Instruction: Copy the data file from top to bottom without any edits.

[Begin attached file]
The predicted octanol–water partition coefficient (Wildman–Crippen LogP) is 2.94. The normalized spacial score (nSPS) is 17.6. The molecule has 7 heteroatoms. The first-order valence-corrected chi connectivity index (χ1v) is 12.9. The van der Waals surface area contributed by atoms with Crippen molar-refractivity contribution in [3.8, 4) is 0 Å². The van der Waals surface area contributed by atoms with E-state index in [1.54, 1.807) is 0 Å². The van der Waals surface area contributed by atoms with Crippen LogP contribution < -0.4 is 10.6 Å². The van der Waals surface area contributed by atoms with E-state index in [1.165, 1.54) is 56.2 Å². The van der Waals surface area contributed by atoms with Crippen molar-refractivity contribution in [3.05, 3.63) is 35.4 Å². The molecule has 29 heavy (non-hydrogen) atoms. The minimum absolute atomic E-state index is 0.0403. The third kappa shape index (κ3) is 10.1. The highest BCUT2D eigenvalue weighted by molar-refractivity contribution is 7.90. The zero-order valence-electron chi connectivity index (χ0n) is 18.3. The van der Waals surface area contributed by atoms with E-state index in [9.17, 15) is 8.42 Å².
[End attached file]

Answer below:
The predicted octanol–water partition coefficient (Wildman–Crippen LogP) is 2.94. The normalized spacial score (nSPS) is 17.6. The molecule has 7 heteroatoms. The first-order valence-corrected chi connectivity index (χ1v) is 12.9. The van der Waals surface area contributed by atoms with Crippen molar-refractivity contribution in [3.8, 4) is 0 Å². The van der Waals surface area contributed by atoms with E-state index in [1.54, 1.807) is 0 Å². The van der Waals surface area contributed by atoms with Crippen LogP contribution < -0.4 is 10.6 Å². The van der Waals surface area contributed by atoms with E-state index in [1.165, 1.54) is 56.2 Å². The van der Waals surface area contributed by atoms with Crippen molar-refractivity contribution in [3.05, 3.63) is 35.4 Å². The molecule has 29 heavy (non-hydrogen) atoms. The minimum absolute atomic E-state index is 0.0403. The third kappa shape index (κ3) is 10.1. The highest BCUT2D eigenvalue weighted by molar-refractivity contribution is 7.90. The zero-order valence-electron chi connectivity index (χ0n) is 18.3. The van der Waals surface area contributed by atoms with E-state index in [9.17, 15) is 8.42 Å².